D: I used to be very fond of working with oil and pastels, and would like to get back to using them. But lately I can’t live without my 0.28mm uniball pens, they’re great for very thin lines, dry really fast and are a lot cheaper than most other brands. I’ve been working a lot with them, watercolours and my lovely Faber-Castell Pitt Artist Pens (more like markers, really). I don’t really know why, they’re just perfect for the kind of pictures I like to do these days. Working with pastels and oil is more about feeling their texture, and that’s what I miss about them so much. Actually getting dirty.

At what point did you realize that creating was going to be a large part of your life?
D: I don’t remember not realising it. I never wanted to be anything else but an artist, if I can’t do that I’m ruined. I suck at everything else.
(Read the rest of the interview and see more artwork here on Carminemag.com)

(This is tomorrow's interview, I posted it today because of scheduling conflicts.)
 
 
19 June 2008 @ 05:09 pm
okageaberdene

What drives you to create? Also, what inspires you and your work?
Sarah Ferrick: I think what drives me to make stuff is the fact that I get bored easily and quickly.
I get inspired by other artists but I also draw from other sources such as astronomy, music,
mythology, geology, optics and lots of things I don’t understand very well at all. Sometimes I spend a lot of time on Wikipedia and just follow a whole bunch of links. I’ve got a folder labeled “ideas” with a big list of bookmarks to various random Wikipedia articles.

Were you formally trained in art or self taught? Do you think it has helped you or hindered you?
SF: Both I guess. I think everyone is self taught in many ways, otherwise he or she wouldn’t progress. I’ve got some formal training too. I’m in college at the moment. I definitely think having some art classes has helped me a lot. It never hurts. I haven’t run into any bad teachers yet so I’m lucky in that respect.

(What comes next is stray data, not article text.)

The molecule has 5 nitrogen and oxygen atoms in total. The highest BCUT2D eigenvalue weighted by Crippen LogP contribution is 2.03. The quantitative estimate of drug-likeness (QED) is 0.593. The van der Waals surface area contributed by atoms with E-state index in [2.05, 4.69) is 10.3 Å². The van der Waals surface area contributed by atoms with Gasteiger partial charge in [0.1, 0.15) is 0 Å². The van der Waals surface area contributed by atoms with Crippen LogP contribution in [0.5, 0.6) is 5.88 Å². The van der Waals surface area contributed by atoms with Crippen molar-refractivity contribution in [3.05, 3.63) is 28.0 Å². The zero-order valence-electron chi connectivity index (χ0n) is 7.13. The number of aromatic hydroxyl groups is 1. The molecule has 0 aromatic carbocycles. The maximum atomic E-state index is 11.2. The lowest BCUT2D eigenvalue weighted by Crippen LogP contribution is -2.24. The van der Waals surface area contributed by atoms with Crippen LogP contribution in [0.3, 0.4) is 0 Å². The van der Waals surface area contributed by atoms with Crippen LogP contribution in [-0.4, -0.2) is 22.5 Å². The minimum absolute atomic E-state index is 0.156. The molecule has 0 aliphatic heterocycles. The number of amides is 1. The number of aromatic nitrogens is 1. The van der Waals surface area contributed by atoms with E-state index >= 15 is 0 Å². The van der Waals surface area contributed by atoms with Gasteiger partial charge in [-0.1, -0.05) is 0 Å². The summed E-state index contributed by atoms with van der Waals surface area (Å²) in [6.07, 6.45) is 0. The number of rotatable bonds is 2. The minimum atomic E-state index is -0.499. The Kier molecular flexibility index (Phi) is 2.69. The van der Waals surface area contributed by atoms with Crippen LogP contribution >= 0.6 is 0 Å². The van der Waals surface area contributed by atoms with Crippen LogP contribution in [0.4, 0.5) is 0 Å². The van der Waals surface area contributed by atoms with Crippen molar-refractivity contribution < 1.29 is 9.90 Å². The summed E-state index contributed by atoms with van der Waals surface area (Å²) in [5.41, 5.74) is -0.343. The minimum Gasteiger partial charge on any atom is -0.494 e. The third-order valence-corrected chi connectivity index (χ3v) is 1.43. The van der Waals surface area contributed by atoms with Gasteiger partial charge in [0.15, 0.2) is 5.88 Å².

What mediums do you work in the most? Do you have a particular brand that you love working with? Why do you use them?
SF: Ballpoint pen, ink and acrylic are usually what I wind up using. I really dig Winsor & Newton’s drawing inks. They’re pretty good to work. I find myself using drawing materials most often because they seem more direct.

At what point did you realize that creating was going to be a large part of your life?
SF: Maybe when I was 11 or 12. That’s when I started drawing a bit more. Up until then I wanted to become a paleontologist or a bird breeder.
(Read the rest of the interview and see the artwork here on Carminemag.com)
 
 
 
16 June 2008 @ 02:57 pm
nimnieu

What drives you to create? Also, what inspires you and your work?
I just love to create and the drive comes from having little ideas floating around in my head, digging to get out. My inspiration comes from colors, faces, feelings, occurrences, and music.

Were you formally trained in art or self taught? Do you think it has helped you or hindered you?
I consider myself self-taught because I have taken the skills and techniques I learned in high school and developed them on my own with the help of books and the internet. I wouldn’t say that not going to an art school has hindered me, because otherwise, I don’t think I’d be drawing the way I do now. It would have been a nice atmosphere, to learn along with other artists and get feedback from them and teachers. But I do get feedback everyday, from strangers and people who buy my work. And I’m very critical of myself. I’m also very stubborn and would rather figure things out on my own..

What mediums do you work in the most? Do you have a particular brand that you love working with? Why do you use them?